With the increased emphasis on “extreme” racing featuring carbon-fiber cats, gigantic ocean-going multihulls and turbocharged skiffs, many might consider the idea of an inshore displacement monohull pro circuit to be a nonstarter.
But after spending the better part of a week covering the Chicago Match Cup regatta this past July, I’m here to tell you they’d be dead wrong.
Hosted by the Chicago Match Race Center, the event was the fourth stop on the eight-country 2012 Alpari World Match Racing Tour and provided a refreshing change from the made-for-TV adrenaline fests favored by so many promoters.
The level of seamanship displayed was nothing less than extraordinary, with competitors jockeying for position during the prestart, getting in phase on the way to the windward mark and gybing on a dime on the way to the finish—and it was all right there for everyone to see.
Twenty-knot-plus speeds may be necessary to keep some “racing enthusiasts” interested as they click their way around the Internet. But when the competitors are mixing it up literally beneath your feet—as was the case when the skippers started using the viewing area at the end of Chicago’s Navy Pier to set picks on each other before the final drive toward the start—conventional monohull speeds are just fine. Even the non-sailors in the crowd were impressed.
According to veteran match racer and current US Sailing Match Racing Committee chairman Dave Perry, there are now more than two dozen yacht clubs and sailing programs in the United States involved in match racing. Leading examples include the U.S. Sailing Center in Sheboygan, Wisconsin, and the Oakcliff Sailing Center in Oyster Bay, New York, in addition to the one in Chicago.
A number of new events have also sprung up, creating an increasingly crowded calendar for match-racing aficionados. At the upper end are various Grade 2 events, which allow skippers to amass the points necessary to make the jump to the International Sailing Federation (ISAF) rated Grade 1 events like the Long Beach Yacht Club’s Congressional Cup. Among these is the US Match Racing Grand Slam Series, which includes stops at the Chicago Match Race Center, Detroit’s Bayview Yacht Club, the Oakcliff Sailing Center and the Nahasset Bay Yacht Club’s Knickerbocker Cup, held in Port Washington, New York.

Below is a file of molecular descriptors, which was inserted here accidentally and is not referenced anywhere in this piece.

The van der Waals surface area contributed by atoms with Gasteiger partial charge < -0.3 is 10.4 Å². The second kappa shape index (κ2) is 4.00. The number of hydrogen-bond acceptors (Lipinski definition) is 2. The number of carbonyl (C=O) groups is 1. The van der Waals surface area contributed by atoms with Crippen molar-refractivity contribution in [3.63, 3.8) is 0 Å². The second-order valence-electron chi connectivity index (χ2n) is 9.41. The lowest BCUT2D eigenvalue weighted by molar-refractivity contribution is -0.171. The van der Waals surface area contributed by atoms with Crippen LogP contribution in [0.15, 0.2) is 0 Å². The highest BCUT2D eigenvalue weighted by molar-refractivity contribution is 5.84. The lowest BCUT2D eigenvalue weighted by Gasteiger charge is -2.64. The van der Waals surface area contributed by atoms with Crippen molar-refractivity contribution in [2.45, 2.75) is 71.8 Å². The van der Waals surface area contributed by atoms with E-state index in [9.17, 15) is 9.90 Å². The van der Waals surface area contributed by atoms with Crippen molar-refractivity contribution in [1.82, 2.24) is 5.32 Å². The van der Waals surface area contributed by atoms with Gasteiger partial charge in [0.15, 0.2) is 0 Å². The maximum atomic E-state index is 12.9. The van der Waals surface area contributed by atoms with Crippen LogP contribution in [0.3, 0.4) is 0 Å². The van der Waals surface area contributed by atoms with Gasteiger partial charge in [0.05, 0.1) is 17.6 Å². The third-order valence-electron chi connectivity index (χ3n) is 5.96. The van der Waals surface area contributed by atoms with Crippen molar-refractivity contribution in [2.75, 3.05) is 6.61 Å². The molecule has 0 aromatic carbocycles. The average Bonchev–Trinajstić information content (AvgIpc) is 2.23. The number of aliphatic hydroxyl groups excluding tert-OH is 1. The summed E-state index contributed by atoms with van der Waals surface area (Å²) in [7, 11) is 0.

Equally impressive is the bevy of match-racing clinics and Grade 3, 4 and 5 events now held across the country that provide entry points for sailors new to the game. There are also an increasing number of youth events, including the Rose Cup, which marked its third year this past summer and is open to sailors ages 16 to 20. In all, U.S. match racers had some 80 events to compete in last year.
On the down side, the future of match racing has become a bit more uncertain, thanks to the ISAF’s decision to eliminate women’s match racing from the 2016 Olympics and Russell Coutts and Larry Ellison’s decision to turn the America’s Cup into a multihull regatta. However, proponents are hopeful the uptick in match racing activity isn’t just a fad, but the beginning of a lasting trend. For one thing, they say, the biggest hurdle, putting together the necessary infrastructure, is already a done deal. For another, there are the many attractions of the game itself.
Primary among these is affordability. In contrast to most regattas, a match-race host club or organization provides the boats to ensure a level playing field. These can include anything from the Tom 28s at the Chicago Match Race Center to the Olympic-class Elliott 6s in Sheboygan, the Swedish Match 40s at the Oakcliff Sailing Center, or the International One Designs used in the Royal Bermuda Yacht Club’s Argo Gold Cup. On race day the crew need only show up with their life jackets and sailing gloves, and they’re ready to roll.
As for match-racing itself, aficionados say it’s hard to beat for challenge and excitement.
“I really like the fast-paced, aggressive style of the racing,” says Chicago Match Race sailing director Taylor Canfield, who was also the winner of this year’s Grand Slam title. “In match racing you have really quick races, so you really have to think on your toes.”
Canfield adds that the game puts a premium on boathandling, because of the way it requires you to not just sail fast, but outmaneuver and out-think the competition. As Canfield puts it:“Being on the same wavelength as the rest of the crew is crucial.”
In this same vein, Perry notes that the many short races making up a regatta—a typical race lasts 20 minutes or less—mean even a major mistake doesn’t necessarily take you out of the running the way it can in a fleet-racing situation. He also lauds match racing’s frequent boat-on-boat action and how the skills honed in match racing can up a sailor’s fleet-racing ability as well. “You’re wired from start to finish,” he says of match racing’s intensity.